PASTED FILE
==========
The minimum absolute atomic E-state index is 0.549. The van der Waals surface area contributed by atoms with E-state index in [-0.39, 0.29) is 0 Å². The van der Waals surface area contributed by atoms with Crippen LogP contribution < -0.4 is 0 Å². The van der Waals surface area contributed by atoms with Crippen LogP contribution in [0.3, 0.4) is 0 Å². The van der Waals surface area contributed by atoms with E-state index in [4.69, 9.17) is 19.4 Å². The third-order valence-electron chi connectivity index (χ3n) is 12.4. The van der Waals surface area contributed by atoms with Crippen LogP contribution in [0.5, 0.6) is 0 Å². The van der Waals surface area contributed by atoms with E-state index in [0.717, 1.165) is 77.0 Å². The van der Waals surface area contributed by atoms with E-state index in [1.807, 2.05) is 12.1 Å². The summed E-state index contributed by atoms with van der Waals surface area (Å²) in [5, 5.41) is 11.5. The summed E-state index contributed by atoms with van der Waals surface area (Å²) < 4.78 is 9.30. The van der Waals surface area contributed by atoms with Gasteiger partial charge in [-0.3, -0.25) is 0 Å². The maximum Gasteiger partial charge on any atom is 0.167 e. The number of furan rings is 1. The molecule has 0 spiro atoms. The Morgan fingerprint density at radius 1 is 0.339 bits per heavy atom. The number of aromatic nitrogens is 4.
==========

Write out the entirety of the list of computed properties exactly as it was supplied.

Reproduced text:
The minimum absolute atomic E-state index is 0.549. The van der Waals surface area contributed by atoms with E-state index in [-0.39, 0.29) is 0 Å². The van der Waals surface area contributed by atoms with Crippen LogP contribution < -0.4 is 0 Å². The van der Waals surface area contributed by atoms with Crippen LogP contribution in [0.3, 0.4) is 0 Å². The van der Waals surface area contributed by atoms with E-state index in [4.69, 9.17) is 19.4 Å². The third-order valence-electron chi connectivity index (χ3n) is 12.4. The van der Waals surface area contributed by atoms with Crippen LogP contribution in [0.5, 0.6) is 0 Å². The van der Waals surface area contributed by atoms with E-state index in [0.717, 1.165) is 77.0 Å². The van der Waals surface area contributed by atoms with E-state index in [1.807, 2.05) is 12.1 Å². The summed E-state index contributed by atoms with van der Waals surface area (Å²) in [5, 5.41) is 11.5. The summed E-state index contributed by atoms with van der Waals surface area (Å²) < 4.78 is 9.30. The van der Waals surface area contributed by atoms with Gasteiger partial charge in [-0.3, -0.25) is 0 Å². The maximum Gasteiger partial charge on any atom is 0.167 e. The number of furan rings is 1. The molecule has 0 spiro atoms. The Morgan fingerprint density at radius 1 is 0.339 bits per heavy atom. The number of aromatic nitrogens is 4.